BioMarin Submits Vimizim BLA To The U.S. FDA For The Treatment Of MPS IVA

SAN RAFAEL, Calif., April 1, 2013 (GLOBE NEWSWIRE) -- BioMarin Pharmaceutical Inc. (Nasdaq:BMRN) announced today the submission of a Biologics License Application (BLA) to the U.S. Food and Drug Administration (FDA) for Vimizim (BMN-110, elosulfase alfa), an enzyme replacement therapy under evaluation for the treatment of patients with the rare lysosomal storage disorder Mucopolysaccharidosis Type IVA (MPS IVA), also called Morquio A Syndrome. The company intends to submit an application for registration in the European Union (EU) by the end of April 2013.

"Based on the positive results from our Phase 3 pivotal study, we believe that Vimizim offers a substantial benefit to patients with MPS IVA, a severely debilitating and progressive disease for which there is no current treatment," said Hank Fuchs, M.D., Chief Medical Officer of BioMarin. "The submission of the BLA represents a significant milestone for BioMarin and is the result of the strong, collaborative effort of many hard working employees, investigators, patients, and their families. With this application, BioMarin continues in its long-standing tradition of developing important therapies for those who are most in need. We look forward to working with the U.S. regulatory authorities to bring this treatment to patients."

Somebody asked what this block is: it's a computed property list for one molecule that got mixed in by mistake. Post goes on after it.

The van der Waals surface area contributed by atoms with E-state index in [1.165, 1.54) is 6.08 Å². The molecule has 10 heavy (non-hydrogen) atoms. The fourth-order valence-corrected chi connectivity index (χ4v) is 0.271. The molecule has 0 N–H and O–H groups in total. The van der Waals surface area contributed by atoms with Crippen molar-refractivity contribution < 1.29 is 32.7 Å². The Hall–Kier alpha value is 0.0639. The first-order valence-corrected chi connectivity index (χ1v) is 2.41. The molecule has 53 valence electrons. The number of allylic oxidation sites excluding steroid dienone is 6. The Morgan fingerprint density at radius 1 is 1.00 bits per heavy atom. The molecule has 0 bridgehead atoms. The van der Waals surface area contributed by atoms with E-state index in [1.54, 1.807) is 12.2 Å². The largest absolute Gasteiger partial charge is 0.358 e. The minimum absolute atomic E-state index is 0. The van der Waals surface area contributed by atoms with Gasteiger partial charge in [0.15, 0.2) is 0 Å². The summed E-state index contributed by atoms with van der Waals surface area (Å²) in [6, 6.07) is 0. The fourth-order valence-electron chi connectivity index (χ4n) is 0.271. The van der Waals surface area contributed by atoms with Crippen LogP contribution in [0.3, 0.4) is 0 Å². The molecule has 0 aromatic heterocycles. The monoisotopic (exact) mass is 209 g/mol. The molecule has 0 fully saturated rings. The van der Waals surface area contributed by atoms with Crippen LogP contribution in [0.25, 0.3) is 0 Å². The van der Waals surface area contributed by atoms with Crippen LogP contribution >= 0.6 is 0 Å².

About MPS IVA

Mucopolysaccharidosis IVA (MPS IVA, also known as Morquio A Syndrome) is a disease characterized by deficient activity of N-acetylgalactosamine-6-sulfatase (GALNS) causing excessive lysosomal storage of glycosaminoglycans such as keratan sulfate and chondroitin sulfate. This excessive storage causes a systemic skeletal dysplasia, short stature, and joint abnormalities, which limit mobility and endurance. Malformation of the chest impairs respiratory function, and looseness of joints in the neck cause spinal instability and potentially spinal cord compression. Other symptoms may include hearing loss, corneal clouding, and heart disease. Initial symptoms often become evident in the first five years of life. The disease substantially limits both the quality and length of life of those affected.

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